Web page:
Return to America
During World War I, Huntington returned to her family home in Massachusetts, where she devoted herself primarily to farming. A few years later she returned to New York to continue her career as an artist. She carved another standing sculpture of Joan of Arc and two sculptures of the Greek Goddess Diana. In 1922 she was awarded the Saltus Gold Medal from the National Academy of Design for one of her Diana Statues and around the same time she received the Legion of Honour from France for her equestrian statue of Joan of Arc.
Marriage to Archer Huntington
At the age of 47, Huntington met and married Archer Milton Huntington, the philanthropist and railroad heir. Her new husband was already highly involved in the arts - he was a founder of several museums - but it was his love of Spanish Culture that would have the greatest impact on Huntington's choice of future work. In 1927, on return from her honeymoon, she started work on her second major equestrian sculpture, that of El Cid Campeador, the medieval Spanish Warrior. The 7-metre high bronze statue exists in five versions, 3 of which are in America: California Palace of the Legion of Honour, San Francisco; Balboa Park, San Diego; and the Hispanic Society of America, New York City. The other two versions are in Spain: at the Plaza de Espana, Valencia, and Jardines del Prado de San Sebastian, Seville. From the mid 1920s onwards, Anna's productivity reduced as she constantly battled with tuberculosis, but she still received public acclaim for her works including Fighting Bulls and a number of pieces she produced for the grounds of New York's Hispanic Society of America.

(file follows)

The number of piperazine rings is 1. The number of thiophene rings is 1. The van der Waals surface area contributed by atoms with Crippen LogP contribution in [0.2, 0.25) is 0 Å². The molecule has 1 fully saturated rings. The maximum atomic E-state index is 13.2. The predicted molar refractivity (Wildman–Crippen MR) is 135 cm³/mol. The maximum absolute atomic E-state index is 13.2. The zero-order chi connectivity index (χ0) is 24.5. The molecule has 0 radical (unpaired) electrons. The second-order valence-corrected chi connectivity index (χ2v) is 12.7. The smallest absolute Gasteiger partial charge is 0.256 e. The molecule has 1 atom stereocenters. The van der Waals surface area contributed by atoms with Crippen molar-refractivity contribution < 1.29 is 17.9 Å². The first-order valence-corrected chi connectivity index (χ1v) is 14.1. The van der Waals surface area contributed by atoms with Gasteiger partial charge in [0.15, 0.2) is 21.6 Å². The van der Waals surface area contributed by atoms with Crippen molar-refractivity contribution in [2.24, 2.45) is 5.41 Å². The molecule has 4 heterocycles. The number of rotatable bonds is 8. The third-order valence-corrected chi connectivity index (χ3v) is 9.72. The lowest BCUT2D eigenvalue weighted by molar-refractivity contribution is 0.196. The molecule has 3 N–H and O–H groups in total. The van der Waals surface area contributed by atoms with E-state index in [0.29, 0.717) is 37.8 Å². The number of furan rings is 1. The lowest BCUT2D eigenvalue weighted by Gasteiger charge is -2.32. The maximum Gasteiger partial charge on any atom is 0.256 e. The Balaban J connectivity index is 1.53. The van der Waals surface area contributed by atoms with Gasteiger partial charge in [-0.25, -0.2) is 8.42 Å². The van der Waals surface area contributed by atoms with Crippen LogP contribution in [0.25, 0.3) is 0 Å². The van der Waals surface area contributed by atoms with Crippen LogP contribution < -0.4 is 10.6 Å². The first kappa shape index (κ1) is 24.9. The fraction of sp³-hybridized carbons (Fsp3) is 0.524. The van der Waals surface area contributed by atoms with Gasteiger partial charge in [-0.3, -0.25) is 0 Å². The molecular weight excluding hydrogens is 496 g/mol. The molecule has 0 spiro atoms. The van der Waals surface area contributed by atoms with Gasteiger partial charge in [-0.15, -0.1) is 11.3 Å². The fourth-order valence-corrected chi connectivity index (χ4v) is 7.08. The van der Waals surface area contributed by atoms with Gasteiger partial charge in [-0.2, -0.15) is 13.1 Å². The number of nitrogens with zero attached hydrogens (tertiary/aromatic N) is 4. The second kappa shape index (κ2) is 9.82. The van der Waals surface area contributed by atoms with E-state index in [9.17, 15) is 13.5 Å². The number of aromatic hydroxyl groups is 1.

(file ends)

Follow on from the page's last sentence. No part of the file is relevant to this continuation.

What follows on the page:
In 1930 she won a Gold Medal from the American Academy of Arts and an honorary Doctor of Arts from Syracuse University in 1932. Archer was very proud of his wife's works, and they became a popular couple on New York's art and museum circuits. Their goal was to produce a permanent foundation for American art, and among their many gifts to the state was a 15,000 acre forest near Newcomb New York. Additionally, they founded and developed Brookgreen Gardens, Murrells Inlet, South Carolina which today contains one of the best collections of late 19th century and early 20th century sculptures. It was the first garden in America to be devoted exclusively to statuary.
Other Equestrian Monuments
Huntington's other famous equestrian statues include:
Jose Martim (c. 1950, Central Park,
Fighting Stallions (1950, Hyatt
Huntingdon Sculpture Garden)
Andrew Jackson: Boy of The Waxhaws
(1967, Andrew Jackson State Park)
General Israel Putnam (Putnam Memorial
Park, Redding, Connecticut)
Huntington was increasingly distressed by popular moves towards modern abstract art, to what she called "an overwhelming flood of degenerate trash drowning sincere and conservative workers in all the arts." Despite this, she continued to work and win awards well into her eighties. However, towards the end of her life, she was convinced she had outlived her moment and that her style of sculpture had been superseded. She died in 1973. Today her small bronze statues and larger scale works can be found in museums all around the world. She was and continues to remain an inspiration to other female artists.
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ENCYCLOPEDIA OF SCULPTURE